These Spring Breakers DGAF About Coronavirus and the End of the World
“We’re about to go somewhere else because the flights are cheap as hell.”
MIAMI BEACH, Florida—On a hot sandy dune near 10th Street and Ocean Drive, three college-age men survey a group of young women in thong bikinis taking pictures in front of a beach chair storage shed. A 21-year-old student at Clarke Atlanta University in Georgia, Jonathan Edwards is clad in a white T-shirt, black swimming trunks, and a baseball cap. He puffs on a joint and leans into his 22-year-old friend, who only gives his name as “Bobby Don.”
“I’m telling you the beach is about to get live bro,” Edwards says.
It’s mid-afternoon, peak sunbathing time for hordes of Spring Breakers vacationing in Miami Beach and Miami who, thanks to an historic national disease outbreak, don’t know when they may be heading back to campus. The 2019 coronavirus pandemic has forced colleges and universities across the country to shut down person-to-person contact, and shift to online classes to avoid community spreading.
Edwards, “Don,” and their friend Marvin Ganley arrived in Miami Wednesday evening, around the same time President Donald Trump announced he was enacting a travel ban on 26 European countries and the NBA shut down its season. Locally, Miami-Dade County officials canceled major draws such as the Youth Fair, the Miami Open, and all events at American Airlines Arena one week after the City of Miami called off Ultra Music Festival and Calle Ocho Music Festival. Meanwhile, Miami-Dade Mayor Carlos Gimenez and Miami Mayor Francis Suarez joined a procession of local, state, and federal elected officials who were self-isolating after coming into contact with a person who had the coronavirus.
On Friday, the Miami Herald reported Suarez tested positive four days after meeting with Brazilian President Jair Bolsonaro and some of his staffers, one of whom had contracted the coronavirus.
But with the world seemingly coming to a jarring halt all around them, Edwards, Don, and Ganley aren't going to let the pandemic turn their Spring Break into a buzzkill. The mission remains the same: party hard, and hook up with girls. And with their school extending Spring Break by another week, they are also contemplating the next locale to keep the party raging—even as experts sounded the alarm about the young exposing the more vulnerable.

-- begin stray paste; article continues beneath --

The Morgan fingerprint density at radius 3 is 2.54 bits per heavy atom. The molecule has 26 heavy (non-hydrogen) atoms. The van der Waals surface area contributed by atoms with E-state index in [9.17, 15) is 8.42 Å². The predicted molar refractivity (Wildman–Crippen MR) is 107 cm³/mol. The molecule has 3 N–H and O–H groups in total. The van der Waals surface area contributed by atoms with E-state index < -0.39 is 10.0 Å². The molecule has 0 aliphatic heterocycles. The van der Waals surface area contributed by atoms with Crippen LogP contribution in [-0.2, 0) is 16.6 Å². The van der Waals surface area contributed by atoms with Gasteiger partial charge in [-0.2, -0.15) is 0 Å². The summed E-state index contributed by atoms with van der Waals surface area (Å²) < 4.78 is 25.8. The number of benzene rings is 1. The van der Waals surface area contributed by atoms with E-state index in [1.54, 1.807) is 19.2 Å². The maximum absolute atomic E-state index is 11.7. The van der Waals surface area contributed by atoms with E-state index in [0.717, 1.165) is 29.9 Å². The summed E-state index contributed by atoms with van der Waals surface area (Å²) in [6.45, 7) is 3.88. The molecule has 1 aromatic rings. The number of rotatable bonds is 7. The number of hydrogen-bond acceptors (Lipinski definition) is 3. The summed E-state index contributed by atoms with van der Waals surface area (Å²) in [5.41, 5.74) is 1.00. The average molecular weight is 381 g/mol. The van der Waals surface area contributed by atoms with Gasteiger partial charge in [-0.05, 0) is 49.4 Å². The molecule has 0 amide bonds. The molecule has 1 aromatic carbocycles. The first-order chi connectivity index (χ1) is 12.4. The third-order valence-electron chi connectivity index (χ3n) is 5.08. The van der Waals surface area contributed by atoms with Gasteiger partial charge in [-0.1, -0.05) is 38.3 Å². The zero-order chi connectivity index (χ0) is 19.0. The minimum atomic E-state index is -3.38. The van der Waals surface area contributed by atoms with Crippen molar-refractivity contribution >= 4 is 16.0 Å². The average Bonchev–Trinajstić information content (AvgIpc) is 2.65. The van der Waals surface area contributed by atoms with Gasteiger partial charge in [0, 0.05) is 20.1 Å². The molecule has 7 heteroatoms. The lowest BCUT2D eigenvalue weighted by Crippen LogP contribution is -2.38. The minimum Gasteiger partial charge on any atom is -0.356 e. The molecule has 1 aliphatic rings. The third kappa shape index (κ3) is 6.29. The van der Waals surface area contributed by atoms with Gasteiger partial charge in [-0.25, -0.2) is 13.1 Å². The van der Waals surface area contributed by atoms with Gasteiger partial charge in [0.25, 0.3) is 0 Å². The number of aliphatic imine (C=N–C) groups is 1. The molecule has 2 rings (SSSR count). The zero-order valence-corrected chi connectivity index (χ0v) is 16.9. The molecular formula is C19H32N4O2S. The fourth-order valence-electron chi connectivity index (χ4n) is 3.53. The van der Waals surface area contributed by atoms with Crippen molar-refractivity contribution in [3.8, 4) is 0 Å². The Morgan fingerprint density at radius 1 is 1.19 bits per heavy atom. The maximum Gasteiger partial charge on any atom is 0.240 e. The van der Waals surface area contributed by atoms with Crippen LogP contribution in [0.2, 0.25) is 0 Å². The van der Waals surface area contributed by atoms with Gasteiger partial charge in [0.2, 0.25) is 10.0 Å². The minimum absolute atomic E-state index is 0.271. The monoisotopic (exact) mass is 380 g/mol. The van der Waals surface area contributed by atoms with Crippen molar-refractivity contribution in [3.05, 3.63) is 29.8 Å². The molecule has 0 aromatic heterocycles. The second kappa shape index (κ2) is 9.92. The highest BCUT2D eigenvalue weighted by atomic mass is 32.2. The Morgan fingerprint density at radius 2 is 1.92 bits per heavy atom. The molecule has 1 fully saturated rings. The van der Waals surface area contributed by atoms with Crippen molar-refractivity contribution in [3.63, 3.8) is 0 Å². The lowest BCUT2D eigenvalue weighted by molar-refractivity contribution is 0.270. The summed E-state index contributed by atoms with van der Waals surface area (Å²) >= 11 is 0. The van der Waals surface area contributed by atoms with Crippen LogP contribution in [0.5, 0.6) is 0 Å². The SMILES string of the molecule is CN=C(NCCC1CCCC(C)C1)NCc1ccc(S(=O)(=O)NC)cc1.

“Hell yeah, we’re trying to get in them yams,” Edwards says. “I’m hooking up.”
Adds Ganley: “I’m on everything. I’m a slut.”
Although all three say they would not kiss anyone on the mouth, they aren’t holding back from the idea of (protected) sex with other college kids. “I’m going to tell them I got corona so we can’t do the mouth-to-mouth,” Don says sarcastically.
Jokes aside, those precautions may repel sexually transmitted diseases, but more than likely prove ineffective at preventing coronavirus infections, which are generally thought to be spread through respiratory droplets and person-to-person contact, according to the Centers for Disease Control and Prevention (CDC). It’s also possible a person can get the coronavirus by touching a surface or object that has the virus on it and then touching their own mouth, nose, or possibly their eyes, though this is rarer.
Arnold Monto, a University of Michigan epidemiology and global health professor, said since many Spring Breakers won’t have campuses to return to, they could end up staying in places where they are gathering in large packs. That is not good. “The issue is that they shouldn’t be congregating in large numbers,” Monto said. “I suspect [officials] in Florida are going to restrict this kind of activity in terms of the places they would ordinarily go as the outbreak continues.”